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Wanderlust | Keeper of Indonesia’s endemic flora

This story appeared on Page 13 of the October 03, 2019 issue of Mindanao Times. To download a copy, visit www.bit.ly/MindanaoTimes

Not much is written about Bogor, Indonesia especially for Filipino travellers. When we got our invitation for a familiarization trip to Bogor, hosted by Cebu Pacific and Aneka Kartika Travel and Tours, the initial questions that popped in our minds were “what’s in Bogor?”and “where is Bogor?”

The garden is also a favorite picnic ground of locals

Bogor just happens to be the 14th largest city in Indonesia and part of the massive Jabotadetabek, or Greater Metropolitan Jakarta. The city is an hour away (roughly 60 km) from the capital city, depending, of course, on Jakarta’s legendary traffic jam.

Enjoying a hearty meal with Cebu Pacific’s Charo Lagamon and VisMin media

Set against the volcanic backdrop of Mount Salak, Bogor is popularly known as a resort town that has an elevation of 869 feet above sea level. The city has a reputation for being the wettest place in West Java, thus, its nickname “rain city” (Kota Hujan) for its daily late afternoon precipitation that we personally experienced during our stay. Bogor actually favors the afternoon thunderstorm as it makes its soil conducive for cultivation of tropical plants, such as those inside the Kebun Raya Bogor or Bogor Botanical Gardens.

A walk through the garden’s Dutch Cemetery

Managed by the Indonesian Institute of Sciences, the gardens cover an area of 87 hectares (plus 28.4 hectares in the north-west for the presidential palace). It was founded in 1817 by the order of the government of the Dutch East Indies, making it Southeast Asia’s oldest garden and one of its largest.

Kebun Raya Bogor is also home to almost 14,000 endemic and exotic plants and trees, and to more than 50 varieties of birds and bats. According to our guide Sukandi, the garden has served as major research center for agriculture and horticulture.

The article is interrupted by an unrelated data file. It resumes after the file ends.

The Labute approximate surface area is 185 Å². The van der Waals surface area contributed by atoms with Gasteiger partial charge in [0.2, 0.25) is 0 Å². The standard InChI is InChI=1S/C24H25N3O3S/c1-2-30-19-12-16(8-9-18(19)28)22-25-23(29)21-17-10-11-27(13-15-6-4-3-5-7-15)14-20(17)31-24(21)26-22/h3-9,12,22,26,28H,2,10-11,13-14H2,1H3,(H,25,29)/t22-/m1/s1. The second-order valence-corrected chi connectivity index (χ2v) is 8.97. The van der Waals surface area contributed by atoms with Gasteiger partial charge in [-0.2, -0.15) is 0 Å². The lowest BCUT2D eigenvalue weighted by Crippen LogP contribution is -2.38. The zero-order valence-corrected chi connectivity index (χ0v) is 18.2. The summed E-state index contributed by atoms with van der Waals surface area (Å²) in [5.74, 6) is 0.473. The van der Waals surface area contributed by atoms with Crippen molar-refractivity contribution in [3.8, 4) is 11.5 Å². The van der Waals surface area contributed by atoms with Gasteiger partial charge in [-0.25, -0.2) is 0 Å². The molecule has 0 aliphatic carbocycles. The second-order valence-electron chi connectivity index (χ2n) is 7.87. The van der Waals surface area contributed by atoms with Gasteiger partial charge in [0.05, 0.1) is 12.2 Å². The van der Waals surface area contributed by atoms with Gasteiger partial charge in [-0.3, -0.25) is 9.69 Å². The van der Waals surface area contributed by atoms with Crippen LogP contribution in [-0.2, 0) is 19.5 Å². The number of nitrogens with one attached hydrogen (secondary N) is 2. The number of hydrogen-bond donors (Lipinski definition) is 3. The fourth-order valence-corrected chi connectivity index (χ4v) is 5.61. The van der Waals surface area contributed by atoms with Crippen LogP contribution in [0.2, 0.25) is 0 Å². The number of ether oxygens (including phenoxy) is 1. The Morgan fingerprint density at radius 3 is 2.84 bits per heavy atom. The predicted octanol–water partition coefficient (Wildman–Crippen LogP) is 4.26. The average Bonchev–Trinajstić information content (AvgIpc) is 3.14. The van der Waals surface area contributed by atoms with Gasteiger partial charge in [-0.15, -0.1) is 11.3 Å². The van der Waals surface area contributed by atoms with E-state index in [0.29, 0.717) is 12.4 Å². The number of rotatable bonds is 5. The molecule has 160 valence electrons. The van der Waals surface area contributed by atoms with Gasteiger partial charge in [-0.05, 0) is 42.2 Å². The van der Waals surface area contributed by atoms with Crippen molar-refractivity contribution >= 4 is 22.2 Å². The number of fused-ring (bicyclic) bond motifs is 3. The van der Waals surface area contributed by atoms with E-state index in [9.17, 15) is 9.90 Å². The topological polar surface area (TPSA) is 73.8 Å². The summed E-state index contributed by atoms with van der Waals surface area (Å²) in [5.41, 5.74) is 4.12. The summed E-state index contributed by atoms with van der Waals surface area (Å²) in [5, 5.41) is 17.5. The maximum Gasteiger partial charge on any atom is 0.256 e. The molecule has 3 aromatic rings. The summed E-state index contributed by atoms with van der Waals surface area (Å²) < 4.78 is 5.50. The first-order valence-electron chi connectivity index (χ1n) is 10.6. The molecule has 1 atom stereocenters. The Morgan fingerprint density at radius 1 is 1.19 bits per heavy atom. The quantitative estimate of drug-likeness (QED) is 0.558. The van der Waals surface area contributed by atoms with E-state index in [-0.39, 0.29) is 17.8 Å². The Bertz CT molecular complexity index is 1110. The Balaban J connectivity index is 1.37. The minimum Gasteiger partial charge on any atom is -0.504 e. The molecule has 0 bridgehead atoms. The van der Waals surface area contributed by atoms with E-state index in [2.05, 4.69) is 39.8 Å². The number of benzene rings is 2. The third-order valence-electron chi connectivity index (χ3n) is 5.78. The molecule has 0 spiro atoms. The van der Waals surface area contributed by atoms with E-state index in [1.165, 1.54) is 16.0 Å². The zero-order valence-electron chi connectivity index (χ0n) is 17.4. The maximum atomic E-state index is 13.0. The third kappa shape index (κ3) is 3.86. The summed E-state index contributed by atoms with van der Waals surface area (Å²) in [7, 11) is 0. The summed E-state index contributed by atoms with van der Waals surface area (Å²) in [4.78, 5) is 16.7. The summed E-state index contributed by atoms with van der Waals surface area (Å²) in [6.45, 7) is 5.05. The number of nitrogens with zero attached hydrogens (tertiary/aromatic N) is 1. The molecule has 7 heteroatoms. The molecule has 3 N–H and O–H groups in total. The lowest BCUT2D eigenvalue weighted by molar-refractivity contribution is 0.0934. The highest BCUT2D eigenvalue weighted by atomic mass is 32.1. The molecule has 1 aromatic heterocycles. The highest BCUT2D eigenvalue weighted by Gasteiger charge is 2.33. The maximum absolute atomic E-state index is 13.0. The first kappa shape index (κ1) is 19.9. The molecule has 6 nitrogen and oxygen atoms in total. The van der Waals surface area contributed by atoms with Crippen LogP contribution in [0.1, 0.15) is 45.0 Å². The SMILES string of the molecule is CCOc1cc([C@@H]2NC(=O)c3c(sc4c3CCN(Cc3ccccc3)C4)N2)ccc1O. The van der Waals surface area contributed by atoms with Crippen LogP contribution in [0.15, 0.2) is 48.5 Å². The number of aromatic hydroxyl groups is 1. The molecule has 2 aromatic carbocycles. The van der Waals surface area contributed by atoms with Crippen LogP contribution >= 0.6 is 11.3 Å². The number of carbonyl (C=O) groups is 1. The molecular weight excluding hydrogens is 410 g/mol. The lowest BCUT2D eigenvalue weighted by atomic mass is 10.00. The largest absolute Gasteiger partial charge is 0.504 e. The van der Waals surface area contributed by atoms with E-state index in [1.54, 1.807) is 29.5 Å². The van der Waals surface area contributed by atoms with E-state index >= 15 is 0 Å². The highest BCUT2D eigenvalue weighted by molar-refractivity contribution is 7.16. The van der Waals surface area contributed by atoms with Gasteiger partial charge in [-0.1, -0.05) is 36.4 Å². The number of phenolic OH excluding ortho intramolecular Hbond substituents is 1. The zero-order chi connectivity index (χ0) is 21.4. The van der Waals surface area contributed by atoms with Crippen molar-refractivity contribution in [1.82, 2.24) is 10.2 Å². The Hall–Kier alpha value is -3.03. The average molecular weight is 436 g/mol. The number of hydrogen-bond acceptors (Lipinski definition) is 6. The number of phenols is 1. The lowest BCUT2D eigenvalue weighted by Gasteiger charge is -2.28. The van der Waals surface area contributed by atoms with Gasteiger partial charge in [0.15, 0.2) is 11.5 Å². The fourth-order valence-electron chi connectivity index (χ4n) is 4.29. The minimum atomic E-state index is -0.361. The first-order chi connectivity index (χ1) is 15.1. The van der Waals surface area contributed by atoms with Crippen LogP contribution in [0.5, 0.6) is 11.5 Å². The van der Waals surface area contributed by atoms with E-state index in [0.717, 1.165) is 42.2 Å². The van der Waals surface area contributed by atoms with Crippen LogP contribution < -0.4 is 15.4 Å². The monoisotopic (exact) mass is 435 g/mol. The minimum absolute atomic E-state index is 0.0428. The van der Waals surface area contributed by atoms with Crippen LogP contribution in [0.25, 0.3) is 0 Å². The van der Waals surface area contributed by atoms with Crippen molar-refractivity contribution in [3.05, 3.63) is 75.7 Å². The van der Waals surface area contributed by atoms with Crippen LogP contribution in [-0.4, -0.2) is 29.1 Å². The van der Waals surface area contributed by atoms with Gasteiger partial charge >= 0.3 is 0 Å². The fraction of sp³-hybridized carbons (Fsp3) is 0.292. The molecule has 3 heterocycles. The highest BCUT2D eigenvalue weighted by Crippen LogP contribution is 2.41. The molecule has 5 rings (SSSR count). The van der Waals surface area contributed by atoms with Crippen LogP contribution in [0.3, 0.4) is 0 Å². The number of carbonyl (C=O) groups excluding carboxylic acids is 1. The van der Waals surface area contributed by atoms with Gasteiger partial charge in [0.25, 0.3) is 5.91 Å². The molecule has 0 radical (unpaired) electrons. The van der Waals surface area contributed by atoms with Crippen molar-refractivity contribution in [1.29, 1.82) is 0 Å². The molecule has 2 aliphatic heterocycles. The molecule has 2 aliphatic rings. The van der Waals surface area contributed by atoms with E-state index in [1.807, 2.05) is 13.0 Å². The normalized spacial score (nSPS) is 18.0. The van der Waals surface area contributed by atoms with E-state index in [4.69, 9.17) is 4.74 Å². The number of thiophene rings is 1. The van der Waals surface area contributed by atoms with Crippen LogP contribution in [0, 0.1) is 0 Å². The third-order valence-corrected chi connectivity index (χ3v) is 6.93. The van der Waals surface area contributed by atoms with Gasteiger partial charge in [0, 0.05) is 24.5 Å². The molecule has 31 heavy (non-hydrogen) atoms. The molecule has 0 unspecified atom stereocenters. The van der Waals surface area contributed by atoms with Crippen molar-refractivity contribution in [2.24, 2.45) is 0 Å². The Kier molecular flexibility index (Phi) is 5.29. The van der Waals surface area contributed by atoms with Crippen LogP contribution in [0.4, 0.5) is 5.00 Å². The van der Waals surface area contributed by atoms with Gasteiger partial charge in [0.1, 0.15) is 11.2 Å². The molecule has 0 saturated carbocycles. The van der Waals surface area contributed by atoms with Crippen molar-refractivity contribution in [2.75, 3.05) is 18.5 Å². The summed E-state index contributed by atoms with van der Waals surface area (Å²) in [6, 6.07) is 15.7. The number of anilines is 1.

Salak or snake fruit is a species of palm tree native to Java and Sumatra that usually tastes sweet, a bit acidic and has an apple-like texture

During our tour, we hiked to the various sections of the garden, such as Gunting Pond, Araceae Garden, Teijsmann Garden, Medicine Garden, Mexican Garden, Sudjana Kassan Garden, Orchid Garden, Treub’s Laboratory, Zoology Museum, to name a few.

We also visited an old Dutch Cemetery by the Bamboo Garden near the Presidential Palace where the last person buried was a young Dutch-Indonesian botanist back in the 90’s.

One of the oldest endemic trees inside Kebun Raya Bogor

We also passed by a few garden bridges as the Bogo’s Ciliwung River traverses the gardens thrice in the trail.

Our tour finally concluded with a hearty meal of local dishes at Kafe Dadaunan. The cafe, strategically located on a hill, boasts of a commanding view of some interesting spots of the park.

“President Jokowi hosted US President Barack Obama for an afternoon “bakso” (popular local broth) in this cafe not too long ago,” shared our guide.

Sakura-like flowering trees near Kafe Dadaunan

Bogor is probably what Tagaytay is to Metro Manila, only much closer and with more nature. So, if ever you got everything covered in Jakarta, Bogor is the perfect place to retreat, unwind and unplug amidst fresh mountain air and refreshing views of lush gardens. Bogor can be reached by bus, train or car. You may inquire from Davao tour operators for exciting tours in Indonesia from Aneka Kartika. Cebu Pacific flies from Manila to Jakarta daily. Check out their website or app for lowest fares.

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